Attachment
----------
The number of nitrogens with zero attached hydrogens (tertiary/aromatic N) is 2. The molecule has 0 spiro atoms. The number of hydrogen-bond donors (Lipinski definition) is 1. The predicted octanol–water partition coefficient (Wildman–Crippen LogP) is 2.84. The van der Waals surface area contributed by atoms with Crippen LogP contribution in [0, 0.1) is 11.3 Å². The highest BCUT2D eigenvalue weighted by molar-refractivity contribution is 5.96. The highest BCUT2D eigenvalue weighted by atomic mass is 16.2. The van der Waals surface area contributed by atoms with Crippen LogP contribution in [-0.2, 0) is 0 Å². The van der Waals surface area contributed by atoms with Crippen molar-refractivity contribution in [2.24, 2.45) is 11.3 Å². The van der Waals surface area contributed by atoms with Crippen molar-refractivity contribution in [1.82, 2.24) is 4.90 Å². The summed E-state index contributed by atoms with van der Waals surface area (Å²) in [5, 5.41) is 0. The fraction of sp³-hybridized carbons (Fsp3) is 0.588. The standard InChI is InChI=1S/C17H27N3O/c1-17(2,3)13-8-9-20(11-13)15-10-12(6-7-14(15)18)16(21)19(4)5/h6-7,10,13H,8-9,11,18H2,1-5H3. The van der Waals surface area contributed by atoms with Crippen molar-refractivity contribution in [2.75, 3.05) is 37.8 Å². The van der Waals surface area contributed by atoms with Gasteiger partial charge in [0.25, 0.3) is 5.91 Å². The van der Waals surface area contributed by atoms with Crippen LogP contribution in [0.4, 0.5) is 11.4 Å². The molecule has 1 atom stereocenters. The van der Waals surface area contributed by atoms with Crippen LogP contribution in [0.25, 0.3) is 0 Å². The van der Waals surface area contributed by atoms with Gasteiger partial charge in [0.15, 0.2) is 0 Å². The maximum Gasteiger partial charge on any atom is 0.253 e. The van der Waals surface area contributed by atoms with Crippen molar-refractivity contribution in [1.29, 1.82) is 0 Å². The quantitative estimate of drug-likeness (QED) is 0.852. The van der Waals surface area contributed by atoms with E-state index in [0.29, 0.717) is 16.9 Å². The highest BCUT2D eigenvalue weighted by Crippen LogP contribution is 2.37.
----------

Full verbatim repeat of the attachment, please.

The number of nitrogens with zero attached hydrogens (tertiary/aromatic N) is 2. The molecule has 0 spiro atoms. The number of hydrogen-bond donors (Lipinski definition) is 1. The predicted octanol–water partition coefficient (Wildman–Crippen LogP) is 2.84. The van der Waals surface area contributed by atoms with Crippen LogP contribution in [0, 0.1) is 11.3 Å². The highest BCUT2D eigenvalue weighted by molar-refractivity contribution is 5.96. The highest BCUT2D eigenvalue weighted by atomic mass is 16.2. The van der Waals surface area contributed by atoms with Crippen LogP contribution in [-0.2, 0) is 0 Å². The van der Waals surface area contributed by atoms with Crippen molar-refractivity contribution in [2.24, 2.45) is 11.3 Å². The van der Waals surface area contributed by atoms with Crippen molar-refractivity contribution in [1.82, 2.24) is 4.90 Å². The summed E-state index contributed by atoms with van der Waals surface area (Å²) in [5, 5.41) is 0. The fraction of sp³-hybridized carbons (Fsp3) is 0.588. The standard InChI is InChI=1S/C17H27N3O/c1-17(2,3)13-8-9-20(11-13)15-10-12(6-7-14(15)18)16(21)19(4)5/h6-7,10,13H,8-9,11,18H2,1-5H3. The van der Waals surface area contributed by atoms with Crippen molar-refractivity contribution in [2.75, 3.05) is 37.8 Å². The van der Waals surface area contributed by atoms with Gasteiger partial charge in [0.25, 0.3) is 5.91 Å². The van der Waals surface area contributed by atoms with Crippen LogP contribution in [0.4, 0.5) is 11.4 Å². The molecule has 1 atom stereocenters. The van der Waals surface area contributed by atoms with Crippen LogP contribution in [0.25, 0.3) is 0 Å². The van der Waals surface area contributed by atoms with Gasteiger partial charge in [0.15, 0.2) is 0 Å². The maximum Gasteiger partial charge on any atom is 0.253 e. The van der Waals surface area contributed by atoms with Crippen molar-refractivity contribution in [1.29, 1.82) is 0 Å². The quantitative estimate of drug-likeness (QED) is 0.852. The van der Waals surface area contributed by atoms with E-state index in [0.29, 0.717) is 16.9 Å². The highest BCUT2D eigenvalue weighted by Crippen LogP contribution is 2.37.